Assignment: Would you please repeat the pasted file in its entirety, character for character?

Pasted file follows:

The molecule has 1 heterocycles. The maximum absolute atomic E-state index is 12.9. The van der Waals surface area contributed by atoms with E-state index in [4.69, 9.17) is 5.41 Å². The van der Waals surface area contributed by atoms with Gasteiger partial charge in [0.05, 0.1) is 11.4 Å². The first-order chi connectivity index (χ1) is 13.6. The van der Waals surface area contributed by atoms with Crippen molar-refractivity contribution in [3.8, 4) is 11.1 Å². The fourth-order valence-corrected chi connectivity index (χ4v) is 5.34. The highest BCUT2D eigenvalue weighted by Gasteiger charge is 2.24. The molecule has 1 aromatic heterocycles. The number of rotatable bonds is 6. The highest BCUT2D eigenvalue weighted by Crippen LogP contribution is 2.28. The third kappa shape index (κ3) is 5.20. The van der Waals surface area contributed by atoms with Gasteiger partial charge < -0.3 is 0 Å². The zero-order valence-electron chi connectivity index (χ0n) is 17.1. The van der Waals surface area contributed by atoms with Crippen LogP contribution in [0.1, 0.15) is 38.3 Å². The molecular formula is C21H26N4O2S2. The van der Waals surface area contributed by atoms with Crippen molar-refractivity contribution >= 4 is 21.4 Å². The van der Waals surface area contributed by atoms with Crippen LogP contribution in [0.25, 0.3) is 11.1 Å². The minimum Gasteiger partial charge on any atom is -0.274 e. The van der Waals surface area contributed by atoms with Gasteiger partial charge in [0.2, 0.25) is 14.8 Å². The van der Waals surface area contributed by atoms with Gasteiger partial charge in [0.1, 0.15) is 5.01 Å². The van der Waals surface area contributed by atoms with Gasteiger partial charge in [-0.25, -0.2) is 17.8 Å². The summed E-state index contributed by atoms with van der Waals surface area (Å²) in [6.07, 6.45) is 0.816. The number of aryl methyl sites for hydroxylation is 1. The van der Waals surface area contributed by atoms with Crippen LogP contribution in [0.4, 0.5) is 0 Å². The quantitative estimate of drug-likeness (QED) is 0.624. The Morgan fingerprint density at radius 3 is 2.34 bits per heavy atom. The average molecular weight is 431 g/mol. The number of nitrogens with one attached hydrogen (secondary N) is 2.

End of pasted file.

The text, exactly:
The molecule has 1 heterocycles. The maximum absolute atomic E-state index is 12.9. The van der Waals surface area contributed by atoms with E-state index in [4.69, 9.17) is 5.41 Å². The van der Waals surface area contributed by atoms with Gasteiger partial charge in [0.05, 0.1) is 11.4 Å². The first-order chi connectivity index (χ1) is 13.6. The van der Waals surface area contributed by atoms with Crippen molar-refractivity contribution in [3.8, 4) is 11.1 Å². The fourth-order valence-corrected chi connectivity index (χ4v) is 5.34. The highest BCUT2D eigenvalue weighted by Gasteiger charge is 2.24. The molecule has 1 aromatic heterocycles. The number of rotatable bonds is 6. The highest BCUT2D eigenvalue weighted by Crippen LogP contribution is 2.28. The third kappa shape index (κ3) is 5.20. The van der Waals surface area contributed by atoms with Gasteiger partial charge < -0.3 is 0 Å². The zero-order valence-electron chi connectivity index (χ0n) is 17.1. The van der Waals surface area contributed by atoms with Crippen LogP contribution in [0.1, 0.15) is 38.3 Å². The molecular formula is C21H26N4O2S2. The van der Waals surface area contributed by atoms with Crippen molar-refractivity contribution >= 4 is 21.4 Å². The van der Waals surface area contributed by atoms with Crippen LogP contribution in [0.25, 0.3) is 11.1 Å². The minimum Gasteiger partial charge on any atom is -0.274 e. The van der Waals surface area contributed by atoms with Gasteiger partial charge in [0.2, 0.25) is 14.8 Å². The van der Waals surface area contributed by atoms with Gasteiger partial charge in [0.1, 0.15) is 5.01 Å². The van der Waals surface area contributed by atoms with Gasteiger partial charge in [-0.25, -0.2) is 17.8 Å². The summed E-state index contributed by atoms with van der Waals surface area (Å²) in [6.07, 6.45) is 0.816. The number of aryl methyl sites for hydroxylation is 1. The van der Waals surface area contributed by atoms with Crippen LogP contribution in [0.4, 0.5) is 0 Å². The quantitative estimate of drug-likeness (QED) is 0.624. The Morgan fingerprint density at radius 3 is 2.34 bits per heavy atom. The average molecular weight is 431 g/mol. The number of nitrogens with one attached hydrogen (secondary N) is 2.